James Carroll, writing at Mother Jones in 2013, describes what happened in the wake of this extraordinary policy declaration:
“In order to get the votes of Senate Republicans to ratify the START treaty, Obama made what turned out to be a devil’s bargain. He agreed to lay the groundwork for a vast ‘modernization’ of the US nuclear arsenal, which, in the name of updating an aged system, is already morphing into a full-blown reinvention of the arms cache at an estimated future cost of more than a trillion dollars. In the process, the Navy wants, and may get 12 new strategic submarines; the Air Force wants, and may get a new long-range strike bomber force. Bombers and submarines would, of course, both be outfitted with next-generation missiles, and we’d be off to the races. The arms races.”
And the cause of global nuclear disarmament, once a dream with geopolitical cred, may wind up entombed in eternal apathy. As Carroll put it: “Nuclear abolition itself is being abolished.”
But I refuse to believe that. What I do believe is that change of such magnitude simply cannot emerge from the actions of top-down leadership, even sentimentally sympathetic leadership like Obama’s, until a counterforce for disarmament is able to stand eyeball to eyeball with world decision makers and the military-industrial matrix in which they operate.
Say hello to the Marshall Islands, the tiny, heroic island nation in Micronesia, with a population just over 70,000. This former U.S. territory, which still bears the terrible scars of 67 above-ground nuclear blasts between 1946 and 1958, when this country used it as an expendable nuclear test site, has engaged the United States — and, indeed, all nine nations that possess nuclear weapons — in lawsuits demanding that they comply with the 1968 Nuclear Non-Proliferation Treaty and begin the process of negotiating global nuclear disarmament.
Specifically, the lawsuits — filed both in the International Court of Justice in the Hague and U.S. federal court — are demanding compliance with Article VI of the treaty, signed by the U.S. in 1970, which reads: “Each of the Parties to the Treaty undertakes to pursue negotiations in good faith on effective measures relating to cessation of the nuclear arms race at an early date and to nuclear disarmament, and on a treaty on general and complete disarmament under strict and effective international control.”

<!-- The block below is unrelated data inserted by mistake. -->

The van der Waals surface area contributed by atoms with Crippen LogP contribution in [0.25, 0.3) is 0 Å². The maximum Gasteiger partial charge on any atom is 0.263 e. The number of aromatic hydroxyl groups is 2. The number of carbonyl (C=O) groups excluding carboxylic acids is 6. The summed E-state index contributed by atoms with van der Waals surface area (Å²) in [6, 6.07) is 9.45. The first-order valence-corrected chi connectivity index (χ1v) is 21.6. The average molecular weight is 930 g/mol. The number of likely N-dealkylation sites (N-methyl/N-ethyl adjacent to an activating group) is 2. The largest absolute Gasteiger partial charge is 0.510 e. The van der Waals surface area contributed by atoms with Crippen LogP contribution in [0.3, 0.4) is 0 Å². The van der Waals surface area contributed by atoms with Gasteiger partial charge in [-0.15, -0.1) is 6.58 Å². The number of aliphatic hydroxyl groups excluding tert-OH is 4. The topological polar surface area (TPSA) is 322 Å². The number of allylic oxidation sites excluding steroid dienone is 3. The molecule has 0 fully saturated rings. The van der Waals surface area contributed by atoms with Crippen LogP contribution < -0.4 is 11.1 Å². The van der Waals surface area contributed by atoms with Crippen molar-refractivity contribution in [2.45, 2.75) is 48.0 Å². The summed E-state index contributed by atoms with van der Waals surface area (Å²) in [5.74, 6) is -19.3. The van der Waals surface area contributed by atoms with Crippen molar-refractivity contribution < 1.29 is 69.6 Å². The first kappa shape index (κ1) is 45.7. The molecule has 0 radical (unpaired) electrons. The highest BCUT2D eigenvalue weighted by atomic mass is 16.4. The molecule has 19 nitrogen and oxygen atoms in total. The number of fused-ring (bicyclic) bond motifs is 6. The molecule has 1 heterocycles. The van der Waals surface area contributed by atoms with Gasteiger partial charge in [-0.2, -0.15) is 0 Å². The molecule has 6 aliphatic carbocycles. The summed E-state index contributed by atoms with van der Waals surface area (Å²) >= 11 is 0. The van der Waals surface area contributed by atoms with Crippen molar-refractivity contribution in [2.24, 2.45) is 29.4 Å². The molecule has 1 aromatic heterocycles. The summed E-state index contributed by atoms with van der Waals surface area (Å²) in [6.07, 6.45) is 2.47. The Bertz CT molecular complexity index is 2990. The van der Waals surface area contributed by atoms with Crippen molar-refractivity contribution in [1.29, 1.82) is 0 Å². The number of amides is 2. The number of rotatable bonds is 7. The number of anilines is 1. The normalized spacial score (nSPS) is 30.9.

General and complete disarmament…
Do these words actually have meaning? Right now the Marshall Islands stand alone among the nations of Planet Earth in believing that they do.
The U.S. suit was filed in April 2014 and dismissed as “speculative.” This ruling was appealed, the appeal was contested, and last month the attorneys for the Marshall Islands filed their reply brief, challenging, among other things, the U.S. government’s contention that an international treaty is the province of the Executive Branch to comply with (or ignore) as it chooses.
The brief is demanding that the Judicial Branch assert itself in this matter and rule on the island nation’s claims that A) as a signatory to the treaty, it is owed U.S. compliance to negotiate disarmament in good faith and dismantle its own nuclear weapons cache rather than upgrade it; and B) U.S. failure to do so creates a “measurable increased risk of nuclear danger” for the Marshall Island (and, of course, everyone else on the planet).
There’s no clear time frame for what will happen next, but at some point, a three-judge panel in the U.S. Court of Appeals for the Ninth Circuit will either uphold the case’s dismissal or call for oral arguments to proceed.
“Under the treaty, they are obligated to do what they said they were going to do,” David Krieger, president of Nuclear Age Peace Foundation, which is working with the Marshall Islands on its case, said to me. The case alerts the public to how its interests are “being jeopardized by the failure of nuclear-armed countries to fulfill their obligations.”
Today, as I write this, North Korea is claiming that it has successfully tested a hydrogen bomb; if true, this is seriously disheartening news for the rest of the planet, and the claim is reaping universal condemnation. But the nuclear-armed nations aren’t condemning themselves for doing the same thing. Clearly, such enormous power is difficult — if not impossible — to give up on one’s own.
Is there a force for peace that can break this impasse? A tiny, wounded nation, which is still reaping the consequences of being forced to serve as a nuclear testing ground, says yes there is. The challenge is real, not symbolic. It’s also unprecedented. Multiply their effort by the hopes of almost everyone on the planet and maybe we could produce a leader who means what he says:
“So today, I state clearly and with conviction America’s commitment to seek the peace and security of a world without nuclear weapons.”